the story of my quest for the truth. Frustrating as it turned out to 
be, the quest did yield an answer to one of the questions. 

Before revealing the results of my research, it might be well to 
review some of the stories told about LaRamee. Most of them 
are based on hearsay, the historian's curse, and some of them are 
pure fabrication, the products of over-active imaginations. Prob- 
ably the best known account is found in C. G. Coutant's The 
History of Wyoming, published in 1899. It also has the distinction 
of being the most detailed of all the stories examined. 

Coutant states that LaRamee was a French Canadian who 
entered this country as an employee of the Northwest Company. 
When rivalry with the Hudson's Bay Company led to bloodshed, 
LaRamee organized a band of free trappers and moved into undis- 
puted territory near the headwaters of the North Platte River. He 
and his men rendezvoused at the mouth of the Laramie for several 
years. About 1820, LaRamee decided to trap beaver on the river 
that now bears his name, and dismissing his companions 1 warnings, 
he pushed on alone. The following year, his friends found him 
dead in a cabin built about two or three days journey up the 
Laramie from its mouth. Trappers accused the Arapahoes of the 
deed, but they vigorously denied it. Coutant makes much of La- 

1. "Laramie" is the form of the name which survives as a place-name. 
I have used the correct spelling, "LaRamee." throughout, except when 
quoting from a source. 


Ramee's character and abilities, calling him an honest, courageous, 
peace-loving man, and a partisan worthy of the confidence of his 

Coutant tells where he obtained the material for his account. 
He read statements by two former Fort Laramie soldiers, Surgeon 
H. S. Schell and Colonel A. G. Brackett, that mentioned the mur- 
der of the trapper by Indians near the Laramie River, nothing 
more. Schell served at Fort Laramie in the late 1860's and 
Brackett in the late 1870's. For the rest of his story, Coutant 
relied on "the older class of pioneers, such as Baker, Majors, Wig-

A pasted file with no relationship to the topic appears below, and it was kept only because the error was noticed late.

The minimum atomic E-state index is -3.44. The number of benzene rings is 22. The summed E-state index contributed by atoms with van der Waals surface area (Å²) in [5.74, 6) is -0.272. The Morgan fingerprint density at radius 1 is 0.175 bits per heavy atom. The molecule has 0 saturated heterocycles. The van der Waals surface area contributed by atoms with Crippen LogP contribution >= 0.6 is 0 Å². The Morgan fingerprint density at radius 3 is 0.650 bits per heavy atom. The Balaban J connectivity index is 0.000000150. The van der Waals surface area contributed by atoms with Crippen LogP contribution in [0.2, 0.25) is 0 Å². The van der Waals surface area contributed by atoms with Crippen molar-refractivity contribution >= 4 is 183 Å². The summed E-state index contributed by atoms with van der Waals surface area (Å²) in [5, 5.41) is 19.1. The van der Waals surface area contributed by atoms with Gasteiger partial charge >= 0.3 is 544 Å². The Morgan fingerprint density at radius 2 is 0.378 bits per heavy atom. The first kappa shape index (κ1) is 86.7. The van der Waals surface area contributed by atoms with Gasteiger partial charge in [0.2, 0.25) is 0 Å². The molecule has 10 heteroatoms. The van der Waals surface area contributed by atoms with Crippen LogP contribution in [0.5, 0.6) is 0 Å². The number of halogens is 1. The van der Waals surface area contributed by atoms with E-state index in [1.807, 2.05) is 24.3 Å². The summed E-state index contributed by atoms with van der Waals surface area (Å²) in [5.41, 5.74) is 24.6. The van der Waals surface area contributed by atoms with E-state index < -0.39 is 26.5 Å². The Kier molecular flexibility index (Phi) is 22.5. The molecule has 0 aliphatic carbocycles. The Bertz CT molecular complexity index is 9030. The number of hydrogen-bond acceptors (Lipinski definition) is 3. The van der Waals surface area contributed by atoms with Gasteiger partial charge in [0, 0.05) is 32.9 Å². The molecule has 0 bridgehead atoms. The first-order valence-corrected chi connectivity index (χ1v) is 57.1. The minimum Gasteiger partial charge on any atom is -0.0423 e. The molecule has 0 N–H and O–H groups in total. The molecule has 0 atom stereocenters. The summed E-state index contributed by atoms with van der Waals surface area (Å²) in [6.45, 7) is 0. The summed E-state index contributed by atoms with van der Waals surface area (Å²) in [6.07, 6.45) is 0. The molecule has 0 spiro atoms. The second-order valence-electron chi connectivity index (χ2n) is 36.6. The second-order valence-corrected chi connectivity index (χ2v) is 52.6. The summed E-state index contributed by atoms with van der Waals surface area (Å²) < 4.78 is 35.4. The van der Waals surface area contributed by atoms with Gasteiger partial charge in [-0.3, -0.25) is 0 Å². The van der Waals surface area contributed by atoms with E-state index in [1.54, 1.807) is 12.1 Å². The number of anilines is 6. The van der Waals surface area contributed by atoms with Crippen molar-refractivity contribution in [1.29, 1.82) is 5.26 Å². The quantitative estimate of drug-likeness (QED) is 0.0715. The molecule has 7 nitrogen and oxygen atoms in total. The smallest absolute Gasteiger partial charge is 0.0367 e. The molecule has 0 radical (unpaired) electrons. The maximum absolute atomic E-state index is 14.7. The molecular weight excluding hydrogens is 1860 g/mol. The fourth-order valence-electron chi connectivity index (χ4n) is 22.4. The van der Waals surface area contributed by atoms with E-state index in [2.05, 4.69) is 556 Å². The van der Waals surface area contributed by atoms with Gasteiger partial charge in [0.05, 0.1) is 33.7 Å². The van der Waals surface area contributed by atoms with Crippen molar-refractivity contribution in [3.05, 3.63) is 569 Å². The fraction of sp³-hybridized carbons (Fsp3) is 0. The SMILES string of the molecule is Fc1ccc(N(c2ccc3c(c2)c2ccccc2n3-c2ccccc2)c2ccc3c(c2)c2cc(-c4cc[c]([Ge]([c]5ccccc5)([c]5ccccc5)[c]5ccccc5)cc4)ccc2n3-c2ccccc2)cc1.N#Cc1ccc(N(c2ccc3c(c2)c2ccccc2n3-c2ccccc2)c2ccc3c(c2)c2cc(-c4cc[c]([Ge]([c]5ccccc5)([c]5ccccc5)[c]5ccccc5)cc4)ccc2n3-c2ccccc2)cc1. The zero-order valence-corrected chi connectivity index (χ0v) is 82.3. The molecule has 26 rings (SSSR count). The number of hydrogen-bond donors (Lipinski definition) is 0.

gins, Perri, Chapman, Lowe, Street, and many others. " He goes 
on to state that none of the men interviewed knew LaRamee, that 
they were simply repeating stories told them by others. Hearsay 
is poor evidence, if it is evidence at all, and the details of Coutant's 
version will need verification before they can be fully accepted. 2 

It is interesting to note that the farther back one goes into the 
literature, the closer one gets to the time of LaRamee's death, the 
shorter the stories become. Take, for example, the account of 
Matthew Field, a newspaperman who visited Fort Laramie in 1843 
when it still belonged to the American Fur Company. Field took 
voluminous notes on everything he saw and heard, since he planned 
to write a number of feature articles for the New Orleans Picayune 
about the Rocky Mountain West. Yet, when he came to the 
LaRamee story, he was unusually brief: 

30 years ago a trapper by the name of Laramee was killed by Indians 
on this stream which has since held his name, as also, the high moun- 
tain peak near. The country was shunned as dangerous at the time, 
but this trapper dared his fate in pursuit of the beaver. 3 

Rufus Sage, who stopped at Fort Laramie two years earlier, was 
even more terse in his diary: 

This river received its present name from one Joseph Laramie, a 
French trapper, who was killed near its mouth, several years since, 
by the Indians. 4 

The reader is quick to perceive the contradictions in the three 
stories treated thus far. The date of death, the place of death, and 
the first name of the trapper vary considerably. Other accounts 
serve to confuse the issue rather than to clarify it. John Hunton's 

2. C. G. Coutant, The History of Wyoming (Laramie: Chaplin, Spafford 
& Mathison, Printers, 1899), 296-299. 

3. Matthew C. Field, Prairie & Mountain Sketches, ed. by John Francis 
McDermott (Norman, Oklahoma: University of Oklahoma Press, 1957), 

4. LeRoy R. Hafen and Ann W. Hafen, eds., Rufus B. Sage, His Letters 
and Papers, 1836-1847, Vol. I (Glendale, California: The Arthur H. Clark 
Company, 1956), 340, f.n. 124. 


version, based on talks with Jim Bridger, further illustrates the 

He [Jim Bridger] said he was first at Fort Laramie in his teens, but 
did not know or remember the exact year; that he spent the winter 
that old man Laramie was killed, down at the fort and around here, 
and was one of the party who went out to search for Laramie when he 
did not come back in the spring as he said he would; that party went 
up the Laramie valley searching it and all its tributaries; that they 
found an unfinished cottonwood log cabin on the north side of the 
river below the mouth of Sabille Creek, and one broken beaver trap 
near it, but no Laramie. He said that he learned some two years later 
from the Arapahoe Indians that some of the tribe had killed Laramie 
and put his body under the ice in a beaver dam 5 

Two points in the Hunton-Bridger version bear comment. Wil- 
liam Sublette and Robert Campbell built the first Fort Laramie, 
Fort William, in 1834; therefore, Bridger could not have been